Posts Tagged ‘couture doll clothes’

Photo courtesy of Hilda Westervelt.

Hilda Westervelt could be called Barbie’s personal couture designer. An avid sewer since childhood Hilda creates one-of-a-kind Barbie outfits for her customers who collect Silkstone Barbie, a version of the doll made from a hard plastic that looks like porcelain.  

Hilda has a Ph.D from Harvard in Classical Archaeology and until recently she taught Greek Art. Now she’s a fulltime doll couturier, attending conventions and keeping a blog.

I met Hilda through a mutual friend (thanks, Suzette!) and asked if she would mind having a little e-mail chat with Over Dressed for Life.

How long have you been sewing Barbie outfits and how did you get started?

I have been sewing in 1/6 scale (Barbie size) since early 2007.  I have always loved anything in miniature and I have always loved dolls.  My great-grandmother actually made exquisite dolls, real works of art, and I am lucky enough to have some of them.

I lived in New York City when I was in my twenties, before going to graduate school.  Every day on my way to work I walked past Vera Wang’s bridal showroom.  Along the side of the building was a row of small windows and in these windows were displayed perfect replicas of wedding gowns in ¼ scale.  I was completely charmed by this, and one of the first things I did when I started getting interested in sewing for dolls, was to replicate people’s wedding gowns in ¼ scale.

You seem to favor the 1950s and 60s styles, what do you like about that era of fashion design?

I just love the fashion from that era and I would wear it myself if I could get away with it.  I admit, I live vicariously through these dolls, as do many adult collectors of Barbie.  Most collectors begin their collection by hunting for their childhood dolls and the outfits that they had. When Barbie was first introduced in 1959, a girl would usually get one doll and then would buy outfits for her doll.  Now, there are so many dolls, and very few outfits available from Mattel. I think adult collectors respond so well to my work because I am re-creating that time when Mattel offered beautifully made fashions available separately.

Some feminists feel Barbie is not a positive role model for girls – what do you think about that?

I think, by the same token, that we could argue that fashion is not a particularly positive role model for girls.  Models are unnaturally tall and stick thin.  They don’t even look like real people.  At least Barbie has curves and a wholesome disposition!  Didn’t we play with dolls as an escape from reality?  Do we really want fashion dolls that are pudgy, have acne, and bad hair?  Seriously, though. Mattel has worked hard to bring Barbie into the 21st century and really tries to keep up with the issues of the day.  If you look at Barbie over the years, she was ahead of her time. She has been an astronaut, a veterinarian, a pediatrician, and even the President of the United States.  I think that is actually a pretty impressive role model for kids.  And she happens to look smashing while doing it.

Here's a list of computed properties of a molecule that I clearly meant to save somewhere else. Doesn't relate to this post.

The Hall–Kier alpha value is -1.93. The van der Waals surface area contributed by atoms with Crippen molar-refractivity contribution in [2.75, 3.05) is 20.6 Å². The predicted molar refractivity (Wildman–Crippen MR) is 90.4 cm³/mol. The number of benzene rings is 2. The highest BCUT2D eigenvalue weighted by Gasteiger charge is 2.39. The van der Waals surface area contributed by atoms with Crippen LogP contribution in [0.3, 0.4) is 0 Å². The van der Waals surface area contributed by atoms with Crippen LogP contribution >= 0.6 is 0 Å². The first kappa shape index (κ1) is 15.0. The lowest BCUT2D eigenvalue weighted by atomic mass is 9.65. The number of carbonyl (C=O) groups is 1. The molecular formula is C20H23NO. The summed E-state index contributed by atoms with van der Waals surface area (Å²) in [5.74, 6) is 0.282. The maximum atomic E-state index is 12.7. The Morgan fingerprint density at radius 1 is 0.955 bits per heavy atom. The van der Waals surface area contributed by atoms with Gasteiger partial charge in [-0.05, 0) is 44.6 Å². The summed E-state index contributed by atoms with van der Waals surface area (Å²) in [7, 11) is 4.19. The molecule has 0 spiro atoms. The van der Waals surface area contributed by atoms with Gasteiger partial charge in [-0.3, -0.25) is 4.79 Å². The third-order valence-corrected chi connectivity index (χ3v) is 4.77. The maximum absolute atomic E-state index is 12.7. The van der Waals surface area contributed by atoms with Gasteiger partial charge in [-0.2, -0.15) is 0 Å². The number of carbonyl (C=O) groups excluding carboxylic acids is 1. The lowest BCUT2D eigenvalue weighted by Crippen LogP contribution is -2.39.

Who are your customers?

At the moment, selling my fashions is my primary source of income and I am so grateful that I have something to fall back on in this tough economy.  My customers are adult collectors, both male and female, usually over 30, who love vintage fashion.

What is your creative process?

I get most of my inspiration from fabrics. I sew almost exclusively with silk in various forms and I also love to work with good quality cotton. When I am ready to sew, I sit down with my fabrics and start pulling out pieces and seeing how everything looks together. The process of choosing the fabric and cutting out the pieces is one of my favorite parts of the design.  Then I assemble the pieces using my sewing machine.  After the machine sewing is done, there is quite a lot of hand finishing.  I usually sew a few things on the machine at a time, then sit down in the evening with the TV or radio and do the handwork. This is another fun, creative time, when I decide what details I want to give the outfits, like beading, buttons, bows, brooches, sashes and hats.

What’s your next big project?

For the next few months I will be living and breathing the National Barbie Doll Collector’s Convention, which is held every summer. This year the convention is in Garden Grove, CA and the theme is the Grand Tour.  I have plans for themed gift-sets for four of the major cities on the Grand Tour: Paris, London, Rome and St Petersburg. 

While getting ready for the convention, I will be holding some online events on my blog.  I started doing these in the fall of 2011 and they have been very successful and a lot of fun.  I design a collection around a theme and debut it on my blog.

Thanks so much, Hilda. Your designs are fabulous … my only wish is that I could wear them!

Readers, take a peek at Hilda’s blog:


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